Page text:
- The internet just collectively realized that the Neopets of the world must be hungry 4 Years Ago
- Alt-right message board 8chan was served a search warrant 4 Years Ago
- O.J. Simpson just joined Twitter in the most bizarre fashion Today 1:20 PM
- Prominent phone-hacking firm says it can unlock any iPhone for law enforcement Today 12:39 PM
- Hundreds of police officers belong to extremist Facebook groups, investigation finds Today 9:31 AM
- How to watch Tyson Fury vs. Tom Schwarz online Today 8:00 AM
- ‘Late Night’ is a disappointing, tepid comedy Today 7:00 AM
- How to stream ‘Love It or List It’ for free Today 7:00 AM
- How to watch the 2019 Concacaf Gold Cup online for free Today 6:55 AM
- Borderlands 3 preview suggests the aging series can still hang with the cool kids Today 6:30 AM
- How to stream the 2019 College World Series for free Today 6:00 AM
- Police try to solve domestic violence by giving victims blunt kitchen knives Friday 5:40 PM
- Privacy activist Ola Bini detained for 2 months in Ecuador without charges Friday 5:01 PM
- Twitter says suspending ‘God’ for a pro-LGBTQ tweet was an ‘error’ Friday 4:14 PM
- ‘You were at my wedding Denise’ stirs controversy again with ‘lubed legs’ tweet Friday 3:31 PM
Phones have something in common with toast
If you’ve ever wondered why your phone always seems to land face down when it tumbles out of your hands, there’s a scientific explanation.
Motorola hired researcher Robert Matthews to study the phenomenon. He’s a good pick too. In 1995 he penned a study titled, “Tumbling toast, Murphy’s Law and the fundamental constants.” The study won an Ig Nobel prize in 1996 for the achievement of “making people laugh, then think.”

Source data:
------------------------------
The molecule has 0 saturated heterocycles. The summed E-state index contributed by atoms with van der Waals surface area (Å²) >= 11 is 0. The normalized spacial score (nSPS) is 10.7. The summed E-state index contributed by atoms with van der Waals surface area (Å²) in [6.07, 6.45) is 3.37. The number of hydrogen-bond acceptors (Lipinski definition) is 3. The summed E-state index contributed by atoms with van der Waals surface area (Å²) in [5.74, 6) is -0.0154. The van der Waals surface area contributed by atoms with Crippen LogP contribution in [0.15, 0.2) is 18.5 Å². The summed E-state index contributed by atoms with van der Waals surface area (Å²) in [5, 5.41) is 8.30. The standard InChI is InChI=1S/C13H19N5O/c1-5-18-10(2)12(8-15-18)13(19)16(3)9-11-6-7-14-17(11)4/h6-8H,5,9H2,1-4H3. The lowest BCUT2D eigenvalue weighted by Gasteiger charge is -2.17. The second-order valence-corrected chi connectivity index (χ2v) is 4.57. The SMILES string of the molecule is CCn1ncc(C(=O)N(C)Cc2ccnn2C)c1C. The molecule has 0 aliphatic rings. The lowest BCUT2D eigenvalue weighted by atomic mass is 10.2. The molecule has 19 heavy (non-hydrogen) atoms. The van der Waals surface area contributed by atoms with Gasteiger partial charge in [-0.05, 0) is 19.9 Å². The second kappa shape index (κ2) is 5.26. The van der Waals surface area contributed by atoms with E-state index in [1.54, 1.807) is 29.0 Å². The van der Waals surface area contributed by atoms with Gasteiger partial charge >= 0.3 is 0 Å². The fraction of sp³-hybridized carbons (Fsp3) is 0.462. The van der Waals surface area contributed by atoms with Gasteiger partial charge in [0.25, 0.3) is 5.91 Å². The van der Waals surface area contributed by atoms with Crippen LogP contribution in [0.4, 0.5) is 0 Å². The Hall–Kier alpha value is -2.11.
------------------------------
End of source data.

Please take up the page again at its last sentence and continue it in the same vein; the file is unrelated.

Matthews found that we tend to hold our phones loosely and below their center of gravity, creating the optimal tumbling trajectory for the phone to land on its screen and shatter.
Phones actually have some pretty interesting physics. Derek Muller of Veritasium demonstrates:
It’s so weird because of the intermediate axis theory, Muller explains in this video.
So if the phone is flipping out of your hands in a similar way, perhaps it also has the same problem. The Daily Dot reached out to Matthews but he didn’t say whether or not the intermediate axis theory would affect how the phone fell.
Probably the best way to avoid this ill fate is to simply be careful when holding your phone and invest in a good case that protects the screen.
Andrew Mager/Flickr (CC BY 2.0)
Cynthia McKelvey covered the health and science for the Daily Dot until 2017. She earned a graduate degree in science communication from the University of California Santa Cruz in 2014. Her work has appeared in Gizmodo, Scientific American Mind, and Mic.com.